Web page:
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the history and development of the ombudsman's approach to non-disclosure

This is an extract from Chapter 4 - written by Melissa Collett, an ombudsman at the Financial Ombudsman Service - of the book, Consumer Insurance Law (Bloomsbury 2013, general editor: Peter J Tyldesley).

The book explains the reforms brought about by the Consumer Insurance (Disclosure and Representations) Act 2012 - in force from 6 April 2013 - and the impact these changes these will have on insurance practice.

The Act reflects the ombudsman's long-standing approach to non-disclosure - as this extract explains.

current approach


The Financial Ombudsman Service sees a significant number of complaints about non-disclosure each year. Such complaints arise across the spectrum of insurance products, including both long-term and general. Typically, non-disclosure arises in life and critical illness insurance as well as motor and household, but also arises in travel, private medical and even pet insurance. Commercial insurance products also give rise to complaints about non-disclosure.

If there is any disclosure element on the application form or in the application process, then this can give rise to allegations by the insurer of non-disclosure, usually at the claims stage. If the insurer denies coverage and the consumer (or small business) believes this is unfair, this can ultimately result in a complaint being referred to the ombudsman service, if the parties cannot resolve their disagreement themselves.

"fair and reasonable"

The ombudsman determines complaints by reference to what is fair and reasonable in all the circumstances, having regard to all the matters set out in paragraph 4.3 above. Ultimately, it is this fair and reasonable jurisdiction which allows the ombudsman to develop approaches which result in fair outcomes in individual complaints even where these depart from the strict legal position.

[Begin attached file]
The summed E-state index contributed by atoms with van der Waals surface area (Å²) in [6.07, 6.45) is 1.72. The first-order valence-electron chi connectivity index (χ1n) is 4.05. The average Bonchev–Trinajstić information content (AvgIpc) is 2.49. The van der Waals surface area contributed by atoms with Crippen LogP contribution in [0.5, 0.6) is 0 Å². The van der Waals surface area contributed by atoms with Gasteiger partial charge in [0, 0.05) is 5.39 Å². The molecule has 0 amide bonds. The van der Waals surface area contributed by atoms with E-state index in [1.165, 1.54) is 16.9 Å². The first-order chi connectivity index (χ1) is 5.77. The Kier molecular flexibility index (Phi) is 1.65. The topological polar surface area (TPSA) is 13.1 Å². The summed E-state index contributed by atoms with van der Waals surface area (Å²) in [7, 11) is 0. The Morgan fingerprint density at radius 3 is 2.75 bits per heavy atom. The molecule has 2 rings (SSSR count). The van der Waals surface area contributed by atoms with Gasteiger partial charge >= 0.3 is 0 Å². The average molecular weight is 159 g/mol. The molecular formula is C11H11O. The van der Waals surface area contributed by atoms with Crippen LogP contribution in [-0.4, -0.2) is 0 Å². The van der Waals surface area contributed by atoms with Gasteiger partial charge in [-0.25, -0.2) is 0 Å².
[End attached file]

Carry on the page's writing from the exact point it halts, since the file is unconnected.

three-stage approach

The ombudsman's long-standing approach to complaints about non-disclosure is a three-stage one:

  • Was there a clear question, and was it answered incorrectly?
  • Was the insurer induced?
  • What kind of non-disclosure was it?

The rest of this chapter discusses in detail each aspect of these stages.

clear questions and information-gathering

Examining whether a clear question has been asked is all about whether the insurer's information-gathering process is fair. For reasons already explained, the ombudsman does not consider it reasonable to expect consumers to volunteer information, rather it is up to the insurer to ask.

It is recognised that insurers are entitled to seek such information from applicants in order to assess the individual risk they are underwriting. Traditionally insurers use paper application forms to obtain the information they need. The paper application may be filled in by the consumer themselves, or by an intermediary, often during a face to face meeting with the consumer.

Increasingly, however, insurers are using online information-gathering where a consumer is asked a series of questions over the internet and answers are selected via a drop-down list. Often there is little if any space for free text entries. Such applications can be completed directly by a consumer, or by an intermediary using a computer during a face to face meeting.

There are pitfalls and advantages of each of these methods of information-gathering. It is common (and understandable) that insurers often choose the least expensive and fastest method of information gathering. The speed at which a policy can be underwritten and put into force is a major factor in process design. Systems which allow the policy to be underwritten instantly, depending on the information given, are often preferred.

The method of gathering information can be important to the outcome of the complaint. Often the complaint will turn on whether the process was straightforward and clear, or if it was confusing for consumers.

clear questions (and wrong answers)

As explained in the first part of this chapter, the starting point for reviewing a complaint about non-disclosure is whether clear questions were asked. If an insurer wishes to rely on non-disclosure as a valid defence to a claim, it must first demonstrate that it asked the consumer at least one clear question to which a wrong answer was given.

burden of proof

It is up to the insurer to prove on balance that a clear question was asked, and answered wrongly. This reflects the fact that an insurer is relying on non-disclosure as a defence to an otherwise valid claim. The requirement to establish that a clear question was asked is discussed at length below. Equally, the insurer is required to show that the answer was, in fact, wrong, incomplete, or only partially true. Without evidence to show that the answer was inaccurate, misleading or otherwise inadequate, the defence will not succeed.